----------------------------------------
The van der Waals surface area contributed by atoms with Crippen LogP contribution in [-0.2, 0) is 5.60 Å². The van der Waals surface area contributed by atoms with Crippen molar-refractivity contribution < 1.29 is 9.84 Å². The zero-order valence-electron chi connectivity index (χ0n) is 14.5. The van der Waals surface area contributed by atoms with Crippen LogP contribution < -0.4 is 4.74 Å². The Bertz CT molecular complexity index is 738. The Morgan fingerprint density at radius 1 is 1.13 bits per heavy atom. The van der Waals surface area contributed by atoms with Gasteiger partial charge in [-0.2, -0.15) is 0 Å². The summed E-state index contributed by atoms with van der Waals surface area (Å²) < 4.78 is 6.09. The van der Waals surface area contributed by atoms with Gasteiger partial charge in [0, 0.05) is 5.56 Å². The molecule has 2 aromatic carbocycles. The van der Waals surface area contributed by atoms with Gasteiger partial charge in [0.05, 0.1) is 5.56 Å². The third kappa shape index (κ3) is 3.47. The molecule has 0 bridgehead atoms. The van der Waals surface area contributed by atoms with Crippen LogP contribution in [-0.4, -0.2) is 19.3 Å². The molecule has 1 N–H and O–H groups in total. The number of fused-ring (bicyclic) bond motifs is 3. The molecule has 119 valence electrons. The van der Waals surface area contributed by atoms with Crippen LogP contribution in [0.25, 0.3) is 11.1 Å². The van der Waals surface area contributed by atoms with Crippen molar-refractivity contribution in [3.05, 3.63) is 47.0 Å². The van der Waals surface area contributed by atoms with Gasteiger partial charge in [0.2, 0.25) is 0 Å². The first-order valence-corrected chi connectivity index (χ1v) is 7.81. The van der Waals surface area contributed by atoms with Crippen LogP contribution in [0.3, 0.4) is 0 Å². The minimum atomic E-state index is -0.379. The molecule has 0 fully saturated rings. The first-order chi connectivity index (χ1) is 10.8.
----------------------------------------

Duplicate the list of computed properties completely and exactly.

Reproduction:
The van der Waals surface area contributed by atoms with Crippen LogP contribution in [-0.2, 0) is 5.60 Å². The van der Waals surface area contributed by atoms with Crippen molar-refractivity contribution < 1.29 is 9.84 Å². The zero-order valence-electron chi connectivity index (χ0n) is 14.5. The van der Waals surface area contributed by atoms with Crippen LogP contribution < -0.4 is 4.74 Å². The Bertz CT molecular complexity index is 738. The Morgan fingerprint density at radius 1 is 1.13 bits per heavy atom. The van der Waals surface area contributed by atoms with Gasteiger partial charge in [-0.2, -0.15) is 0 Å². The summed E-state index contributed by atoms with van der Waals surface area (Å²) < 4.78 is 6.09. The van der Waals surface area contributed by atoms with Gasteiger partial charge in [0, 0.05) is 5.56 Å². The molecule has 2 aromatic carbocycles. The van der Waals surface area contributed by atoms with Gasteiger partial charge in [0.05, 0.1) is 5.56 Å². The third kappa shape index (κ3) is 3.47. The molecule has 0 bridgehead atoms. The van der Waals surface area contributed by atoms with Crippen LogP contribution in [-0.4, -0.2) is 19.3 Å². The molecule has 1 N–H and O–H groups in total. The number of fused-ring (bicyclic) bond motifs is 3. The molecule has 119 valence electrons. The van der Waals surface area contributed by atoms with Crippen LogP contribution in [0.25, 0.3) is 11.1 Å². The van der Waals surface area contributed by atoms with Crippen molar-refractivity contribution in [3.05, 3.63) is 47.0 Å². The van der Waals surface area contributed by atoms with Gasteiger partial charge in [0.2, 0.25) is 0 Å². The first-order valence-corrected chi connectivity index (χ1v) is 7.81. The van der Waals surface area contributed by atoms with Crippen LogP contribution in [0.3, 0.4) is 0 Å². The minimum atomic E-state index is -0.379. The molecule has 0 fully saturated rings. The first-order chi connectivity index (χ1) is 10.8.